Consisteth of all nations. Therefore, go:
These griefs and losses have so bated me,
That I shall hardly spare a pound of flesh
To-morrow to my bloody creditor.
Well, gaoler, on. Pray God, Bassanio come
To see me pay his debt, and then I care not!”

An artist’s impression of the Jewish banker Shylock

Now, the majority of Jews in England had been deported by the late Middle Ages, as was the case in Spain, France and Scotland such was the bigotry and prejudice against them there but in Italy, a multi-cultural dominion the Jews remained, albeit with some innate prejudice and suspicion from the largely Christian population. Italy also tolerated the presence of Muslims since it was a safe haven for persecuted minorities. We know that William Shakspere had never travelled abroad and had no idea what the circumstances were there either from a legal, commercial or religious context. So, how could he have written a play imbued with authentic detail of the courts of Venice? Edward de Vere on the other hand had most definitely travelled to Italy, spoke Italian and had definitely been well-informed with its laws and customs. Furthermore, like Antonio he had been an aristocratic merchant adventurer and lost huge sums of investment, for example in the exploration of a Northwest passage and an Indies expedition that went awry. An understanding of Mosaic Law would also be necessary to write this play and a thorough reading of Deuteronomy and Leviticus where a great deal of importance is placed on justice and the “letter of the law”. Portia’s statement to Shylock has biblical overtones:

“Therefore, Jew, though justice be thy plea, consider this:
That in the course of justice none of us
Should see salvation. We do pray for mercy,
And that same prayer doth teach us all to render
The deeds of mercy.”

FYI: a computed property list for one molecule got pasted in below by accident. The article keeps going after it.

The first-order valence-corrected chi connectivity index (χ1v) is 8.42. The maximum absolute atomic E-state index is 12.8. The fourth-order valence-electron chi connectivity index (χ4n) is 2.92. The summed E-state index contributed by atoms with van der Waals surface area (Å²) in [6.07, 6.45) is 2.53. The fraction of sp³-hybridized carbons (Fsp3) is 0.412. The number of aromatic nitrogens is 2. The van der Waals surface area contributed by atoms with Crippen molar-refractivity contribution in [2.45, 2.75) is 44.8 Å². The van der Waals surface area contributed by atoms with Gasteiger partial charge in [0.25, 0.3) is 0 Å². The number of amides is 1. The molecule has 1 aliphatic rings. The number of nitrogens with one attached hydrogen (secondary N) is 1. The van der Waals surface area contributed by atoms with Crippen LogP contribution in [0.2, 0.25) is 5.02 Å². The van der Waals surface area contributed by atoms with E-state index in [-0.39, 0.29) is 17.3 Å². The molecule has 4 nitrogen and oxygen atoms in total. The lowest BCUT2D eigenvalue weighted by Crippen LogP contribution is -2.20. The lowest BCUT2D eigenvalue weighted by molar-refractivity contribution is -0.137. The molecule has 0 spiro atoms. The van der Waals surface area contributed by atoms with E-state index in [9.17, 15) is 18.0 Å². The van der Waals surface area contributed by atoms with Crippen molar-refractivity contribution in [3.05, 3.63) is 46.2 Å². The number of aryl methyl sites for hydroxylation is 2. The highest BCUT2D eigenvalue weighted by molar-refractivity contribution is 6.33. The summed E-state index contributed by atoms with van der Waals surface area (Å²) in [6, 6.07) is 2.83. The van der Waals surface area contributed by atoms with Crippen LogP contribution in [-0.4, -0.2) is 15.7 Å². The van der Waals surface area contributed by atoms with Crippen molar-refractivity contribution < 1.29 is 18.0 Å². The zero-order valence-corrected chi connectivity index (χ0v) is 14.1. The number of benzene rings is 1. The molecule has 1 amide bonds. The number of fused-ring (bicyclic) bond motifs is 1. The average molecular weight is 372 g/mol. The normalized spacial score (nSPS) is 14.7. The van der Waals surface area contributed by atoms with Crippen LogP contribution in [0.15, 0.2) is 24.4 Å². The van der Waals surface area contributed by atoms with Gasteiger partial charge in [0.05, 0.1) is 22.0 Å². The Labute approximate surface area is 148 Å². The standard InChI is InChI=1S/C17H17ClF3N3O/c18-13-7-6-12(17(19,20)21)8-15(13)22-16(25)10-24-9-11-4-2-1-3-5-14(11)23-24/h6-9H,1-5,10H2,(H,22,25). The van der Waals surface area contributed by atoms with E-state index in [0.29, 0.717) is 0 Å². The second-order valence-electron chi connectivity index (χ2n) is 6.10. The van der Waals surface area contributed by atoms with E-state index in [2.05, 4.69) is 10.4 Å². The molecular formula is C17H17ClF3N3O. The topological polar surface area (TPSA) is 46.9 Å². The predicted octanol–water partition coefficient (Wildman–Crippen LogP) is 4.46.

In retrospect this fairy tale play contains allegorical moral lessons on the value we place on money, and the value we should place on life. The cameo insert of the “Casket scene” is a stereotypical fairy tale motif that would have delighted a less sophisticated audience in Elizabethan London. Taken from an ancient eastern source the caskets are made of Lead (Saturn), Silver (Moon) and Gold (Sun) from the Alchemical tradition suggesting an understanding of Saturn in Libra as an exaltation of its values in personal relationships. In actual fact real people are placed in what can only be described as unreal situations and we are then placed in the uncomfortable position of deciding or adjudicating between mercy and severity (the 2 Pillars on the Tree of Life). Representatives of earthly and divine justice can be seen in the characters of Shylock and Portia and the audience are free to decide who is right from what is held precious or superfluous. More significantly the play strongly reflects Shakespeare’s own contemporary view that like money, love is a form of currency that can be spent, wasted or invested and is a higher form of currency in comparison to its material reflection. Shylock seems to represent the Jewish tradition which maintained that the principle of Justice was above that of Love and here Shakespeare illustrates that the principle of Mercy places Love above that of Justice. Moreover, the text suggests that Shakespeare has a very clear and in-depth understanding of the principles of law in relation to that of religion and vice versa. The characterisation of Shylock is nevertheless deeply suspicious and reliant on stereotypical views of Jewish values and attitudes. For example, after Jessica’s elopement Shylock is reported by Solanio as “running through the streets crying out:” “O, my ducats! O, my daughter! My ducats and my daughter!” This simply reinforces the idea that female offspring of Jewish fathers were mere chattels in Jewish traditions and marriage contracts. The term “The Jew” is used 22 times while his name, Shylock is only mentioned on six occasions. What is worse however is the idea that Shylock refuses to be paid off and will have his bond for a “pound of flesh” respected by the court. There is no doubt that several aspects of the play, particularly the character of the ruthless and merciless Shylock is clouded by ambiguity or simply open to a much broader interpretation given the anti-Semitic sentiments of Elizabethan contemporary culture (eg: Christopher Marlowe’s “Jew of Malta”). The whole matter is cleverly resolved when Portia reminds the court of a legal loophole that he can take his pound of flesh but without spilling any blood. Portia points citing the actual laws regulating forfeiture of bonds in Venice: